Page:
BACKGROUND: To identify reasons for increased atherosclerotic risk among women living with HIV (WLWH), we evaluated the associations between psychosocial risk factors (depressive symptoms, perceived stress, and posttraumatic stress disorder symptoms) and subclinical atherosclerosis among WLWH and HIV-negative women. METHODS AND RESULTS: Carotid artery focal plaque (localized intima-media thickness >1.5 mm) was measured using B-mode ultrasound imaging in 2004–2005 and 2010–2012 in the Women’s Interagency HIV Study. We created psychosocial risk groups using latent class analysis and defined prevalent plaque at the final measurement. We also examined repeated semiannual depression measures with respect to focal plaque formation throughout follow-up. The associations between latent class and prevalent plaque, and between depressive symptom persistence and plaque formation, were assessed separately by HIV status using multivariable logistic regression. Among 700 women (median age 47 years), 2 latent classes were identified: high (n=163) and low (n=537) psychosocial risk, with corresponding prevalence of depression (65%/13%), high stress (96%/12%), and probable posttraumatic stress disorder (46%/2%). Among WLWH, plaque prevalence was 23% and 11% in high versus low psychosocial risk classes (adjusted odds ratio [aOR], 2.12; 95% CI, 1.11–4.05) compared with 9% and 9% among HIV-negative women (aOR, 1.07; 95% CI, 0.24–4.84), respectively. New plaque formation occurred among 17% and 9% of WLWH who reported high depressive symptoms at ≥45% versus <45% of visits (aOR, 1.96; 95% CI, 1.06–3.64), compared with 9% and 7% among HIV-negative women (aOR, 0.82; 95% CI, 0.16–4.16), respectively. CONCLUSIONS: Psychosocial factors were independent atherosclerotic risk factors among WLWH. Research is needed to determine whether interventions for depression and psychosocial stress can mitigate the increased risk of atherosclerosis for WLWH.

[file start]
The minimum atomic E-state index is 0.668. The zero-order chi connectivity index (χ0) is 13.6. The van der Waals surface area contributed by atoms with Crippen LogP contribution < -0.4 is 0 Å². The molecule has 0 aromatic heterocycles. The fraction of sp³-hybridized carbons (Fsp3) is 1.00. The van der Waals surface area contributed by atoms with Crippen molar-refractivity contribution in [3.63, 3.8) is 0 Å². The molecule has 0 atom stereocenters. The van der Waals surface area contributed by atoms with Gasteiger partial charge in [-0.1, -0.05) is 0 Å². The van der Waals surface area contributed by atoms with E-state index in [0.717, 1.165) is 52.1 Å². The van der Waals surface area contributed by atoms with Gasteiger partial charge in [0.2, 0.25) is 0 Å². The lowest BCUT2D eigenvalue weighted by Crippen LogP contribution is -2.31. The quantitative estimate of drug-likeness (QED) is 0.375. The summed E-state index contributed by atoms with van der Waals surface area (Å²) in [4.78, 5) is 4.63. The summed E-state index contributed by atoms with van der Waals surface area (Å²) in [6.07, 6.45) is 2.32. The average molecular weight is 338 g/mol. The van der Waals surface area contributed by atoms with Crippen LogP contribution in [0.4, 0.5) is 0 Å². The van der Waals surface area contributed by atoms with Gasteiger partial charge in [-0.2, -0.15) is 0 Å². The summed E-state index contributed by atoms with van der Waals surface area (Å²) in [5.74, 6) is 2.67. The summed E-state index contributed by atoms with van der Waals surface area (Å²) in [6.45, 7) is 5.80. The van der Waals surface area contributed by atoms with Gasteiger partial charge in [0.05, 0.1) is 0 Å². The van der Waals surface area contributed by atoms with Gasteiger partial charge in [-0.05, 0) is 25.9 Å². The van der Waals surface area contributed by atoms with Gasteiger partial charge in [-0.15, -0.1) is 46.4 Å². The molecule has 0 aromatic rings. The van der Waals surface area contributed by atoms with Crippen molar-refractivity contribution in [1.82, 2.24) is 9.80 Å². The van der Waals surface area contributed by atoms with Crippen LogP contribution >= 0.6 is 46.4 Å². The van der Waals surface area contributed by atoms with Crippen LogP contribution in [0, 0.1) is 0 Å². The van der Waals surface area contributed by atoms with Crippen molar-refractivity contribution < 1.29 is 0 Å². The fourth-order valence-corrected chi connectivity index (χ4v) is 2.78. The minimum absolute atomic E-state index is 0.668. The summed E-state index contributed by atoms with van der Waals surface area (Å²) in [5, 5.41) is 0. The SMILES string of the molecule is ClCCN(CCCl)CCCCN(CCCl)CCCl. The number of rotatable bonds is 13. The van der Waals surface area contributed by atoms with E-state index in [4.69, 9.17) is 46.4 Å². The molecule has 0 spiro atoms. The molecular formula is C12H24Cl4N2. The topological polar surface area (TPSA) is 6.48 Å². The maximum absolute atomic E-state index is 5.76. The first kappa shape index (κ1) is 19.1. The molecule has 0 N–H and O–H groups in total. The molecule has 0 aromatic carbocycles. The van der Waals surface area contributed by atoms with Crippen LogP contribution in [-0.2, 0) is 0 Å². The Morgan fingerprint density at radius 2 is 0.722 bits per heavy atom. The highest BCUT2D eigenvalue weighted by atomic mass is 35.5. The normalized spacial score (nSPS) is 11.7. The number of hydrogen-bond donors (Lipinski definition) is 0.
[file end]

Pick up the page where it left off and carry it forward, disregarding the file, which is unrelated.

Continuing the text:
- HIV infection
- Posttraumatic stress disorder
- Psychological stress
ASJC Scopus subject areas
- Cardiology and Cardiovascular Medicine